The story of the dishonest steward ended on a sour note with Jesus publicly accusing the Pharisees of justifying themselves before men. It was crucial for the Pharisees to maintain a facade of righteousness before the people since their authority was predicated on the popular assumption of that righteousness. But, what perhaps isn't so obvious is how they justified themselves in the eyes of common people who saw them consistently ignore the needs of widows, beggars and cripples. Certainly the Pharisees, as our story corroborates, could not have justified themselves by appealing to the LAW AND THE PROPHETS (verse 29). So to what might the Pharisees have appealed to cloak their sin and provide support for their outward pretense of righteousness? WELL, HOW ABOUT THEIR TRADITION?

    How does the Lazarus account incorporate Pharisaic tradition and how was their tradion used to justify not lifting a finger to help the poor. Luke 11:46

  • venus


    Both the illustrations (Dishonest Manager, and The Rich Man and Lazarus) fail in clarity—something that is essential for a spiritual teacher (1 Cor 14:8) This is the reason why it opens way for various interpretation, thus serve no purpose at all--something that is typical of human imagination.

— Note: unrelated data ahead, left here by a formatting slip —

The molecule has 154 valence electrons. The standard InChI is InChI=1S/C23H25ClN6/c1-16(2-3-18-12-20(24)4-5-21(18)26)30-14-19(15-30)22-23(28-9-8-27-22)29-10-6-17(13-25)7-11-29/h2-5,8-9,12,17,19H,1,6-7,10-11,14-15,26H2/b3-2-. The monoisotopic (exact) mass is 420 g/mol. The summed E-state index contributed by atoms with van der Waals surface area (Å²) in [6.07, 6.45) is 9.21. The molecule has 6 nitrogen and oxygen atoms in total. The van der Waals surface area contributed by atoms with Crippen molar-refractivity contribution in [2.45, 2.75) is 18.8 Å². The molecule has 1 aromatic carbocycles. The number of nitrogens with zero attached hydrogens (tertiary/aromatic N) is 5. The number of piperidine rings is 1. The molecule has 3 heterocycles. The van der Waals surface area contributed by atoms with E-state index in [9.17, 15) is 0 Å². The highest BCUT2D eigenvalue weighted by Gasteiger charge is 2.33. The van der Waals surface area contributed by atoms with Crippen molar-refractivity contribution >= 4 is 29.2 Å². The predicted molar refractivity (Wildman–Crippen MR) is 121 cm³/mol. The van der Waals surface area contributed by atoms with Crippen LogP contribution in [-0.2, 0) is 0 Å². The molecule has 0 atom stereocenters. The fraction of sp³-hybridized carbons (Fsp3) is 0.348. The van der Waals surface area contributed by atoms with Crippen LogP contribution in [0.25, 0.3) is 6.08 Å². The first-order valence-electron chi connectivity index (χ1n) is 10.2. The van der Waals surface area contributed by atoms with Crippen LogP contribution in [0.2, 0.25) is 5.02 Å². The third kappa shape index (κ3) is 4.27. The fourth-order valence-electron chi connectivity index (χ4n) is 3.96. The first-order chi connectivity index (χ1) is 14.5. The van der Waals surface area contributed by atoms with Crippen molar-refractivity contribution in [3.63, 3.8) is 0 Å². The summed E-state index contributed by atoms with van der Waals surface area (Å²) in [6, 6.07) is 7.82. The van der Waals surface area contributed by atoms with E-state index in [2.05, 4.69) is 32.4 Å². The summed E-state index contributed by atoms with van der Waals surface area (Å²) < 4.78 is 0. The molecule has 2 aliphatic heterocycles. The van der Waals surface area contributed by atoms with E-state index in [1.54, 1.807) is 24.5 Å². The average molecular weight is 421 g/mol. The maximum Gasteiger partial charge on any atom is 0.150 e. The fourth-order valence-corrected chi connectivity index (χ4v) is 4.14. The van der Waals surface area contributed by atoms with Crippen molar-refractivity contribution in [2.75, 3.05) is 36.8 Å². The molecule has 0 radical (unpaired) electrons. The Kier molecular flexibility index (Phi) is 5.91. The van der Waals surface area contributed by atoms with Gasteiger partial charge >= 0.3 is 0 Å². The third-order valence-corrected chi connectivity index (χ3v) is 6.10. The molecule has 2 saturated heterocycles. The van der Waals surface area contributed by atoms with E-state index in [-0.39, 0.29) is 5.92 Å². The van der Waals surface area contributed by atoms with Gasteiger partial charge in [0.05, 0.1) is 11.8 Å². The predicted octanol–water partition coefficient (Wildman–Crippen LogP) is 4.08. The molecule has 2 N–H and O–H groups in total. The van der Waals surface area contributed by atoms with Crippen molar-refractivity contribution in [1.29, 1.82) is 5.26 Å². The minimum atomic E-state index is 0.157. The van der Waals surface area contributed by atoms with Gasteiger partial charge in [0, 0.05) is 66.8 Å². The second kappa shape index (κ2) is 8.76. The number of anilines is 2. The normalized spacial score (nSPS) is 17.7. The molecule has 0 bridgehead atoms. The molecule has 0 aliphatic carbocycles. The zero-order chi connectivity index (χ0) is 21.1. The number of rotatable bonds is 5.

• Vanderhoven7

    It was clear to the Pharisees. That's why they derided Jesus. Then with absolute clarity Jesus explained the real issue behind the first account. You can't serve God and mammon (16:114). The Pharisees were serving mammon.

    Then with clarity again, in advance of telling the second story, Jesus directly condemned the Pharisees for their hypocrisy.

    15. And he said unto them, YE ARE THEY WHICH JUSTIFY YOURSELVES BEFORE MEN; but God knows your hearts: For that which is highly esteemed among men, is abomination in the sight of God.

    The purpose of telling both stories was to undermine Pharisaic authority in the eyes of the "rank and file"; something most of the people on this forum are hoping to achieve vis-a-vis the GB.